Grand Theft Auto V is a great game. It’s taken a franchise that was focused on generic organized crime drama and turned it into a story about a group of individuals with widely varied backgrounds who come together for various reasons. The last few games were all about mobsters; this game is about planning and pulling off heists, which is a lot more interesting and is an area that hasn’t been explored much in video games.
(If you’re playing the game and don’t want any spoilers, stop reading now.)
Over at the “good” ol’ Huffington Post, Rabbi Adam Jacobs of the Aish Center in Manhattan has been posting rather frequently lately on subjects of interest to atheists. He’s swung and missed a few times already, but two days ago he somehow managed to hit himself in the head with the bat. Continue reading →
What shall we then say to these things? If God be for us, who can be against us?
He that spared not his own Son, but delivered him up for us all, how shall he not with him also freely give us all things?
Who shall lay any thing to the charge of God’s elect? It is God that justifieth.
I’ve often thought of these verses whenever I hear about the latest hypocrisy and theocratic nonsense to emerge from the fundamentalist Christian set. To believers and to atheists, they have two very different meanings. For most of the believers I know, it’s a source of comfort. It means that no matter what the world throws at them, God will be on their side, offering defense and protection. It’s reassurance that God is obviously willing to do anything to help them out, since he’s willing to sacrifice his son (himself) for our sake.
As an atheist, I read it differently. It’s essentially saying that anything a believer does is justified and above repute; that since God is the one who justifies actions, non-believers have no right to question anything a believer does. I’m pretty sure that some believers see it this way, too – specifically, the kind of hardcore fundamentalists who are just slightly closer to the sane end of the spectrum than Fred Phelps. Continue reading →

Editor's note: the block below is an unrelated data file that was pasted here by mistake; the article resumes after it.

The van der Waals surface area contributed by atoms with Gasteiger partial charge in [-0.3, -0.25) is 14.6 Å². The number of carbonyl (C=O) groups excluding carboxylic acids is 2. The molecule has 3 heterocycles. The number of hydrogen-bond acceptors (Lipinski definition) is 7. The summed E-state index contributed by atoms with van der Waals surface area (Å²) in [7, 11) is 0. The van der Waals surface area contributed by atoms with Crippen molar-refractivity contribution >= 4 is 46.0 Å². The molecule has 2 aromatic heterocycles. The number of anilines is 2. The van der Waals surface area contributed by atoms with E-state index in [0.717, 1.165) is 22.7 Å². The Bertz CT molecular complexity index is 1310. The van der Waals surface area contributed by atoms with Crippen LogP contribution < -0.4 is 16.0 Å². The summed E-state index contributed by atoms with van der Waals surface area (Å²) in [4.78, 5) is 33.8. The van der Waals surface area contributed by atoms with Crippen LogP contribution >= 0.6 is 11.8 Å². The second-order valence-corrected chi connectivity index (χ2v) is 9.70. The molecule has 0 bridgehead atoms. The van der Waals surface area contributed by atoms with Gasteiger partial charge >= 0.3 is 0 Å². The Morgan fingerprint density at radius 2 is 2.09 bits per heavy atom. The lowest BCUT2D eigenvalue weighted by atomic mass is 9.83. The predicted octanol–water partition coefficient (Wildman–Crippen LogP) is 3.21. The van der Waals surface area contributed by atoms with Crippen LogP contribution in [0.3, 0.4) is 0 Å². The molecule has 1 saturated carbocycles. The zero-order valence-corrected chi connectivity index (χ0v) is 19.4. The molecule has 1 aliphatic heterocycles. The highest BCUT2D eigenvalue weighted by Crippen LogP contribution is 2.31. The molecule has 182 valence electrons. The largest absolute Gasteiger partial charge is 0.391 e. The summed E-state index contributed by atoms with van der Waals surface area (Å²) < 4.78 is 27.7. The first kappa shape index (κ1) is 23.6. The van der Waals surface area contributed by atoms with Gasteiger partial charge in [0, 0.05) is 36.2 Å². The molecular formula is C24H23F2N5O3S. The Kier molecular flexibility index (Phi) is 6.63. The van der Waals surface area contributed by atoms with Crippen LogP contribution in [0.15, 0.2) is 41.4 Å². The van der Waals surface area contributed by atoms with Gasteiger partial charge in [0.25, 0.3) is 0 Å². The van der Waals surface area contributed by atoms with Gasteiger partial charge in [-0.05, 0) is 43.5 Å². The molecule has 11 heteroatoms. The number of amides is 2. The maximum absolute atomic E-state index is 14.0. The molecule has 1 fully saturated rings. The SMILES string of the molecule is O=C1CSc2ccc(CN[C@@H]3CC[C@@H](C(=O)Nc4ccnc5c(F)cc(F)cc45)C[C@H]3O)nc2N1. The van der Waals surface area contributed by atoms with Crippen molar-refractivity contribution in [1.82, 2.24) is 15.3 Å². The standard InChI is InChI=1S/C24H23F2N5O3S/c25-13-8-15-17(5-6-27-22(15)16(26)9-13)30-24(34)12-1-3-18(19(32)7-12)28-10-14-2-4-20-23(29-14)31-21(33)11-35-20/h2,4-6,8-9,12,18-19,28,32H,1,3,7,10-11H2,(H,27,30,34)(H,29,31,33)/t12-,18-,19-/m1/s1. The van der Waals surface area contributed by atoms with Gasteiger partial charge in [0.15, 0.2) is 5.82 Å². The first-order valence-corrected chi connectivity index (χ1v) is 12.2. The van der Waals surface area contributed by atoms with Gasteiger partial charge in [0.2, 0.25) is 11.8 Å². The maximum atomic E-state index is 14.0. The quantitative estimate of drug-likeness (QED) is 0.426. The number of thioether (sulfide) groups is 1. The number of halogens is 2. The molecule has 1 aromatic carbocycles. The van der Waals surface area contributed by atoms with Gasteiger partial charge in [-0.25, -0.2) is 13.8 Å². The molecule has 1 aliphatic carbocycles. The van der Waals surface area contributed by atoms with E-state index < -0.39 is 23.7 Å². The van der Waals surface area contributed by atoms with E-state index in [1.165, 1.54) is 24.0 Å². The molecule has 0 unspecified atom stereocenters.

No, not ultimate as in “last.” Ultimate as in “this post is about the idea of an ultimate [insert concept here].”
So often in my discussions/arguments online with theists of various stripes I run into one of the following statements:
“If there’s no God, then there’s no ultimate source of morality. Everything would be subjective.” “If there’s no God, then there’s no ultimate meaning to life.”
I find these arguments more than a bit bizarre. For one thing, they seem to assert that we absolutely, 100% know that there is an ultimate source of morality, or an ultimate meaning to life. For another, they seem to be a strange use of “ultimate.” When did “ultimate” come to mean “given to us by a supernatural creator?”
Yes, if there’s no God, then there’s no ultimate source of morality. But this does absolutely nothing to support either the existence of God or the existence of an ultimate source of morality! It’s essentially an argument based on the idea that there is some self-evident objective moral standard. But if were objective and self-evident, there wouldn’t be any argument. People who disagreed with it would be viewed with the same uneasy suspicion as people who disagreed with gravity. Instead, we live on a planet where people are constantly arguing over morality, and while we often find common ground, it’s rarely beyond the bare minimum standards we need to maintain social cohesion.
As for an ultimate meaning to life: Why would the meaning have to be ultimate? Why isn’t it enough for life to have current meaning? And what sort of value would the “meaning” have if it were dictated to us? If life’s meaning came only from some sort of ever-present quasi-benevolent universal dictator, then it would no longer be meaning – it would be purpose. And when you have a purpose, you’re not free – you’re a tool to be used for the desired ends of some other being. (Cue Rick Warren.)
I have absolutely no problem with the idea that ultimate morality and ultimate meaning don’t actually exist. To argue that God must exist because these things are self-evidently real is to do nothing but beg the question. I’m not a nihilist; I just think it’s silly to assume that something exists because its existence would support your preconceived beliefs.